German police nab Syrian wanted over alleged bomb plot
A Syrian man suspected of preparing a bomb attack has been arrested by German police following a two-day manhunt.
Jaber Albakr, 22, who had been granted asylum in Germany, was arrested in the eastern city of Leipzig, police in Saxony state said.
Leipzig is about 50 miles (80km) from Chemnitz, where he had evaded authorities on Saturday and where authorities discovered explosives.
Police were informed that fellow Syrians were holding the suspect at an apartment in Leipzig, and "immediately went there and arrested him", Saxony police spokesman Tom Bernhardt said.
He added that police were not giving further details "because we do not want to provoke any dangers for those persons who gave us the tip".
Albakr, who comes from the Damascus area, escaped authorities on Saturday when they raided an apartment in Chemnitz. Investigators said they found "several hundred grams" of a volatile explosive hidden in the apartment - enough to cause significant damage.
The weekend raid came after Saxony police received a tip-off from Germany's domestic intelligence service that Albakr might be planning an attack.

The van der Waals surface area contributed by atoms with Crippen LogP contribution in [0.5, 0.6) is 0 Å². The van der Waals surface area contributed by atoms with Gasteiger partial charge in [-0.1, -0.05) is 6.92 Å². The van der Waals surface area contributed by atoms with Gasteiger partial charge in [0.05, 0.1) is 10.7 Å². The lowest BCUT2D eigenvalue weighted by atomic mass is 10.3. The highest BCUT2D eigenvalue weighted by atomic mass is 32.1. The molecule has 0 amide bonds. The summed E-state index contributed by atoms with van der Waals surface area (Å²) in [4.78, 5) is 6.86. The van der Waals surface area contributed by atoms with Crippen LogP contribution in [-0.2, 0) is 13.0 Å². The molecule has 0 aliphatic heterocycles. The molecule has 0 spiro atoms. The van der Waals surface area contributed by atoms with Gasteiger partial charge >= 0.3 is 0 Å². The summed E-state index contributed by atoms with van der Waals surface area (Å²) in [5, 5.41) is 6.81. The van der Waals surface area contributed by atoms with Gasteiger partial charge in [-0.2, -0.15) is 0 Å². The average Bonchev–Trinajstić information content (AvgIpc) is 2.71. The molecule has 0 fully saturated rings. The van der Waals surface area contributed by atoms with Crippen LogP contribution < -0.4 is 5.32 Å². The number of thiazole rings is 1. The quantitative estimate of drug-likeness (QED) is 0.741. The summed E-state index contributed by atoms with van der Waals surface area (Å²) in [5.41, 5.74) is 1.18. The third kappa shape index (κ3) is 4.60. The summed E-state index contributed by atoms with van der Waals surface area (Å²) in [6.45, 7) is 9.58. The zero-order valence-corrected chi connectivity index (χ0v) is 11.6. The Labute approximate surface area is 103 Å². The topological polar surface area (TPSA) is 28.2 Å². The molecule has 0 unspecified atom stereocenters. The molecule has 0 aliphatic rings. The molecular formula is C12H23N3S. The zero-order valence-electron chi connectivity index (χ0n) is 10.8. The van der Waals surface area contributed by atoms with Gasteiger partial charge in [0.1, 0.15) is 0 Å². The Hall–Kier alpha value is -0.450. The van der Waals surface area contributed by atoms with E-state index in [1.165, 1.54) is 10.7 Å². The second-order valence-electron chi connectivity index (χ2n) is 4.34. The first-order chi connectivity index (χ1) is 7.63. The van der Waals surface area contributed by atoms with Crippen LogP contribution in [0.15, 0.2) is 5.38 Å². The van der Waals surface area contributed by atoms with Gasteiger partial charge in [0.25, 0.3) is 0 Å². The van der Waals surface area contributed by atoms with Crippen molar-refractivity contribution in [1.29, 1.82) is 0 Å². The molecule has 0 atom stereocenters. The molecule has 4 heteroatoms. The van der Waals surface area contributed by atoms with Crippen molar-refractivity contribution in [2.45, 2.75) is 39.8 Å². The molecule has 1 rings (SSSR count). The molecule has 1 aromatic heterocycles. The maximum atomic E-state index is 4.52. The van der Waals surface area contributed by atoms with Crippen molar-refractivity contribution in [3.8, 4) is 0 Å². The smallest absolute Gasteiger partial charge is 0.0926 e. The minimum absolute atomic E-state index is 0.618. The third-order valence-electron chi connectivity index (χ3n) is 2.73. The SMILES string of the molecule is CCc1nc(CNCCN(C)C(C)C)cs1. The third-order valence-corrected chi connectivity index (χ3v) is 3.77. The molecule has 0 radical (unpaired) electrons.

On Saturday morning, as police prepared to raid the apartment building, Albakr was seen leaving the premises. Police fired a warning shot but were unable to stop him.
German media have reported that Albakr is believed to be connected to Islamic extremist groups, but Saxony police have not commented on his possible motive or the bomb plot's target.
The explosives were destroyed on Saturday in a controlled detonation by bomb squad experts in a pit dug outside the five-storey apartment building because they were considered too dangerous to transport.
In July, two attacks carried out by asylum-seekers and claimed by the Islamic State group, in which multiple people were injured and the assailants were killed, put Germany on edge - along with two other attacks unrelated to Islamic extremism, including a deadly shopping centre shooting in Munich.
Authorities say Albakr came to Germany in the flood of 890,000 migrants who entered the country in 2015 and had been granted asylum.
During the manhunt, federal police had increased security around the country, particularly around facilities such as train stations and airports.